Disrespect Is Not a Phase: Study Shows Rude Teens Become Rude Adults

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July 18, 2016 by middleearthnj

eyerollingHave you ever found yourself excusing your teen’s disrespectful behavior? Have you said, “he’s at that age,” when he rolls his eyes at you, or “she’s very hormonal right now,” when she backtalks you and stomps out of the room? Many parents believe that rude behavior is just a passing phase of adolescence; however, new research shows that a rude teenager is at high risk of becoming a rude adult.

A 10-year study from the University of Virginia, published in the July 2015 edition of ScienceDirect, found that teenagers who are especially argumentative, rude, or prone to pressuring others do not outgrow their rude behavior. In addition, the study found that these teens do not notice the trouble their behavior causes in their relationships. While all teens are disagreeable sometimes, disrespectful teens refuse to compromise and typically resort to unhealthy tactics (name-calling, manipulation, etc.) to pressure others to change their minds.

How to Address Rude Behavior

The good news is that you have the power to prevent your teen from developing into a rude adult. As parents, you can stop disrespect and teach your teen new skills for social situations. Here are some strategies to address rude behavior:

  • Define rude behavior. It helps to very clearly explain the types of behavior you consider unacceptable. For example, you might set a house rule that no family member is allowed to hit, push, name-call, or threaten another family member. Set limits when everyone is calm, and allow input from all family members.
  • Use consequences. Establish an appropriate consequence for different types of rude behavior ahead of time, so that your teen knows what to expect if they display rudeness. And then, be sure to follow-through on enforcing the punishment.
  • Role model. Your teen will learn a lot about relationships based on the way you treat others. If you act rude to others, they will, too. Show your teen how to respond in a respectful manner when you disagree with someone else’s point of view. Do not bad mouth your boss, your child’s teacher or coach, or anyone else in front of your child. If you are rude to your teen, your spouse or those around you, you’re teaching your child that this type of behavior is acceptable.
  • Avoid power struggles. Pick your battles wisely. It is the nature of teens to try pushing your buttons. If your child has drawn you into a fight with disrespectful behavior in the past, be prepared that he/she will try to do it again. You should have a plan for that situation so that you can deal with your teen’s behavior as objectively as possible.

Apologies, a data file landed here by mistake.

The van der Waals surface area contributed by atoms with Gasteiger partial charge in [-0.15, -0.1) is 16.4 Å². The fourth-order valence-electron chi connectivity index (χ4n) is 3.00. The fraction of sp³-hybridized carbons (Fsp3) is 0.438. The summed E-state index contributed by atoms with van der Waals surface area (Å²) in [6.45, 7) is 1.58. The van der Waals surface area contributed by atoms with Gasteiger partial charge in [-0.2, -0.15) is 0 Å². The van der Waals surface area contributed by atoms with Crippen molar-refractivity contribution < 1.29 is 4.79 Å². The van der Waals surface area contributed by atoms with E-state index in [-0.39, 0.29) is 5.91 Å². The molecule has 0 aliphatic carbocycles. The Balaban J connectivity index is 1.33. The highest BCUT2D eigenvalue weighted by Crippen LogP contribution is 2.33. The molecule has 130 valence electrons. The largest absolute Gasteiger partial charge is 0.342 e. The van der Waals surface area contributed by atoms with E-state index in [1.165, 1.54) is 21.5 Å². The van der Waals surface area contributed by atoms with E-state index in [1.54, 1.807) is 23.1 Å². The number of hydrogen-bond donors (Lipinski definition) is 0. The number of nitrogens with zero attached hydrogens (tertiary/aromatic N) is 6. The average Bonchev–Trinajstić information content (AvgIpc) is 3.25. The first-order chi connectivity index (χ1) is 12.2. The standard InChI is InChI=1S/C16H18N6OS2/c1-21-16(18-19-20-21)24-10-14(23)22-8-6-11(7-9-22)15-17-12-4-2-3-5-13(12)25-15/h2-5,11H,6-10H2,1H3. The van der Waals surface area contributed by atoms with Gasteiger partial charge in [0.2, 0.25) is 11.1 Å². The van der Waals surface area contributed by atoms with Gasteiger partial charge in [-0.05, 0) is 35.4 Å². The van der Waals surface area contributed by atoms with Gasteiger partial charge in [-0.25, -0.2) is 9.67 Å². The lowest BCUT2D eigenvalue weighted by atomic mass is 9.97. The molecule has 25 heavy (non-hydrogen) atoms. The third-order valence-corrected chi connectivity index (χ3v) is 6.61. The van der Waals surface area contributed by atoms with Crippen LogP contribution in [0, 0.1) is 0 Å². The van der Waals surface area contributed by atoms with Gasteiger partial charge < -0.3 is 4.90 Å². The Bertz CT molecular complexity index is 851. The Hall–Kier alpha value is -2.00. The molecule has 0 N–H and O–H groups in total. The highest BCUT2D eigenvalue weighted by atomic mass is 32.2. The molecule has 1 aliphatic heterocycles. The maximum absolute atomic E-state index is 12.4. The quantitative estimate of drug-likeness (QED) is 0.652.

• Invite respectful opinions. If you want your teen to be socially respectful, you must teach them the difference between facts and opinions and instill the value that no opinion is wrong. Your teen needs to know that their opinions matter, so respectfully listen to their ideas. But, your teen also needs to know that their opinion isn’t any more valuable than other people’s opinions. Encourage them to accept the idea of “agreeing to disagree” when they don’t see eye-to-eye with someone. Make it clear that your teen won’t be given consequences for his opinion, but that he will be given consequences when he behaves in a rude manner.

 

Some parents try to demand respect. You can’t demand respect, but you can require that your child acts respectfully, no matter how they feel about the situation. You might say, “You don’t have to like the rule, but you do have to comply with it.” Many parents take a teen’s disrespect very personally; however, most of the time adolescent disrespect is either a testing of limits or an expression of independence.

Final Thoughts…

While it’s important to not allow your teen to become rude, there are also times to ignore attention seeking behavior. A teen may mumble under their breath or roll their eyes in an effort to distract you from the problem at hand. If you call out every rude thing your teen does, you may actually increase the negative behavior. If it’s not terribly disrespectful, you might try ignoring it. Even more importantly, try praising your teen every time you notice them behaving respectfully.

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One thought on “Disrespect Is Not a Phase: Study Shows Rude Teens Become Rude Adults

  1. Exhausted parent out of options says:

    What do you do when only the “last resort” consequences get your teen’s attention? The last disrespectful behavior we successfully curbed was physical violence towards other household members. That was only accomplished by informing him that the consequence the next time would be involvement of juvenile officers. What do I do for lying, manipulation, verbal abuse/bullying, refusal to comply with house rules, backtalk or anything else rude and hurtful but with no “higher authority” to invoke? Removal of privileges and groundings only cause him to be angrier because he doesn’t accept responsibility for his actions and blames everyone or anything else instead. Ergo, in his mind, he’s done nothing wrong, and views the consequence as an arbitrary attack. He then retaliates to discipline, so we end up letting way too much slide because we just can’t handle the drama every waking minute, because if we called him on everything, it would literally be constant. He is in counseling, with limited, intermittent success.

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